Why does the JDDJ fail to deliver what it promises?

The essential problem with the Declaration is a consequence of its positive intent. The aim of the JDDJ is to find commonalities, not differences. But with that comes a lopsided methodology that obscures those differences. It means, for example, that while it will emphasise the agreed truth that faith and love are not to be separated in salvation, it fails to give any equal weight to explaining how differently evangelicals and the Roman Catholic Church would distinguish the roles of faith and love in salvation. So paragraph 22 argues that faith and love ‘are not to be separated.’ Absolutely, but that leaves a pastorally vital question unresolved: do my works of love contribute to my righteousness before God, or is my righteousness an ‘alien,’ ‘passive’ righteousness – the righteousness of Christ imputed to me?

Similarly, we read in the JDDJ how Lutherans ‘emphasize that righteousness as acceptance by God and sharing in the righteousness of Christ is always complete. At the same time, they state that there can be growth in its effects in Christian living.[11]

Of course that is entirely true, but in the context it is misleading. For while Lutherans and other evangelicals do believe that there can be growth in the effects of grace and justification on a believer’s life, they do not believe that those effects can justify. We are clearly meant to see a commonality, but there is no evidence here that the two radically different theologies of justification have actually come closer together.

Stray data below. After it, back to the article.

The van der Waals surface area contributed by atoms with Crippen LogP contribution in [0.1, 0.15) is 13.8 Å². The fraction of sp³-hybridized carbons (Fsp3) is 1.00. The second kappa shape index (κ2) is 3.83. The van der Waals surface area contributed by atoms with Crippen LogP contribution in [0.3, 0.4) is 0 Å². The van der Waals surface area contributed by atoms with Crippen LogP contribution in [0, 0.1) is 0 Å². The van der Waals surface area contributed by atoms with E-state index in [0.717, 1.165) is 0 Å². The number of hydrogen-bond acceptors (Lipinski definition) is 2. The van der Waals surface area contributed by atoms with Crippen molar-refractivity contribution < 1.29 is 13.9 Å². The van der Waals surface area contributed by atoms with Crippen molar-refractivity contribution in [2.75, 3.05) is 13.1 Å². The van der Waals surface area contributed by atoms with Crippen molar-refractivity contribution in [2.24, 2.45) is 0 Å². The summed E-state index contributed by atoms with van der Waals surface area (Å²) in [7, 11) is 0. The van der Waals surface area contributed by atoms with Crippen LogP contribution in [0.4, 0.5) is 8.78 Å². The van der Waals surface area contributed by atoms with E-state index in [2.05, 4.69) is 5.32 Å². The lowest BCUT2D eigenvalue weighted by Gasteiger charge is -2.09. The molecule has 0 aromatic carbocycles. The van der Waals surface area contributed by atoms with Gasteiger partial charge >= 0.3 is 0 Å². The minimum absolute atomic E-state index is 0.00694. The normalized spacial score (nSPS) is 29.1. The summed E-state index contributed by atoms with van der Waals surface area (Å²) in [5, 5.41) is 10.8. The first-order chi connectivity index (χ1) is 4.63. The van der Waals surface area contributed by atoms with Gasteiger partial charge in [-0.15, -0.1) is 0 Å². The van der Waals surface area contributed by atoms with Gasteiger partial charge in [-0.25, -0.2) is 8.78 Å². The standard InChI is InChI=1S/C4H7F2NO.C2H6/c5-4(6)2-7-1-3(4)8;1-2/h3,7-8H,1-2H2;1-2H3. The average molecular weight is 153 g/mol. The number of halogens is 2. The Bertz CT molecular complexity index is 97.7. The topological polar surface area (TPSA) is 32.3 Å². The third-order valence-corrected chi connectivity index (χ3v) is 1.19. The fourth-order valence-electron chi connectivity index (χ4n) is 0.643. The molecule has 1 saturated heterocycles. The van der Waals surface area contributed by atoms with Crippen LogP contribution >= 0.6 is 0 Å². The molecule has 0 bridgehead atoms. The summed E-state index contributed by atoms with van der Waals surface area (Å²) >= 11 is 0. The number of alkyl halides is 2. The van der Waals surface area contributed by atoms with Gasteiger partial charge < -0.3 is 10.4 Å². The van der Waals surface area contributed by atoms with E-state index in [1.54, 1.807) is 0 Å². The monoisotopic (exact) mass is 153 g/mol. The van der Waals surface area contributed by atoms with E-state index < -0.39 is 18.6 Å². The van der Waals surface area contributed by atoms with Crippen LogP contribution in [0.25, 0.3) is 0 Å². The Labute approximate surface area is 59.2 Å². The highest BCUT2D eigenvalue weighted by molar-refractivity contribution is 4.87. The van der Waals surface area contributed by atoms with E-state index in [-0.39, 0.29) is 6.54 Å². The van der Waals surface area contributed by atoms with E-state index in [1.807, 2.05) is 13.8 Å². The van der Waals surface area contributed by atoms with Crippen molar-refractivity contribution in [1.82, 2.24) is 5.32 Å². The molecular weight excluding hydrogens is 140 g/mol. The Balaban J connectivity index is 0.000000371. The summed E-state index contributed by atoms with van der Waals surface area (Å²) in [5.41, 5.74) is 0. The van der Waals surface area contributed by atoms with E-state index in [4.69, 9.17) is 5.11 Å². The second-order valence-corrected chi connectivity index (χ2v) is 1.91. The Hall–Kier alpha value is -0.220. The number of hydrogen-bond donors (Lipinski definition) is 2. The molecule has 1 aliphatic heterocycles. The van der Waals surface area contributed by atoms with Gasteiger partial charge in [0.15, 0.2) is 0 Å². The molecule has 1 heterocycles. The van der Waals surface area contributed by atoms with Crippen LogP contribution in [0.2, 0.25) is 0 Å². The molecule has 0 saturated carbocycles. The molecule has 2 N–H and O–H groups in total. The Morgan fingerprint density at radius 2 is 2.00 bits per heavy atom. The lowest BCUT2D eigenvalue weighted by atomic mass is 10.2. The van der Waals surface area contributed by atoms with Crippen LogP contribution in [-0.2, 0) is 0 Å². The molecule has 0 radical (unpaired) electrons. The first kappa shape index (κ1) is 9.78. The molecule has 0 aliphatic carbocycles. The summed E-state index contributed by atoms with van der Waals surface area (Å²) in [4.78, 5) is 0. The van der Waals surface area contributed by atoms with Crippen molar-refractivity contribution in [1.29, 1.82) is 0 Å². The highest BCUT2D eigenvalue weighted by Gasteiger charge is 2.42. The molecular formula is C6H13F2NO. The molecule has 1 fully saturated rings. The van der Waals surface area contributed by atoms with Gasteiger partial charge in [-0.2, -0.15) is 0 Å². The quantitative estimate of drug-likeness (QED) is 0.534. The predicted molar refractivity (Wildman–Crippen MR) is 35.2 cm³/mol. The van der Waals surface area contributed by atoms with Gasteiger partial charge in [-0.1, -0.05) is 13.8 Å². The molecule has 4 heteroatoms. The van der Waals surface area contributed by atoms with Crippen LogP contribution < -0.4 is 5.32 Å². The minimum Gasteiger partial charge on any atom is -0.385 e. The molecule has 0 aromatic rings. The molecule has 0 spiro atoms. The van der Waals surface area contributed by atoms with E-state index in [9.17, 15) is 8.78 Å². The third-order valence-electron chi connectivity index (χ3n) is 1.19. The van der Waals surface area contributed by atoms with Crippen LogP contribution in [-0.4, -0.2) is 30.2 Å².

Why does it matter?

Parsing the details of how evangelicals and the Roman Catholic Church understand justification could give the impression that the differences are too refined to be significant. It certainly feels more positive and less mentally taxing simply to say they look pretty similar. But when each theology is practically applied to real lives it becomes clear how deep the differences go.

Let’s make an example…

Take the question of assurance of salvation, which drove Luther on his quest and which the JDDJ addresses in section 4.6. According to paragraph 36,

No one may doubt God’s mercy and Christ’s merit. Every person, however, may be concerned about his salvation when he looks upon his own weaknesses and shortcomings. Recognizing his own failures, however, the believer may yet be certain that God intends his salvation.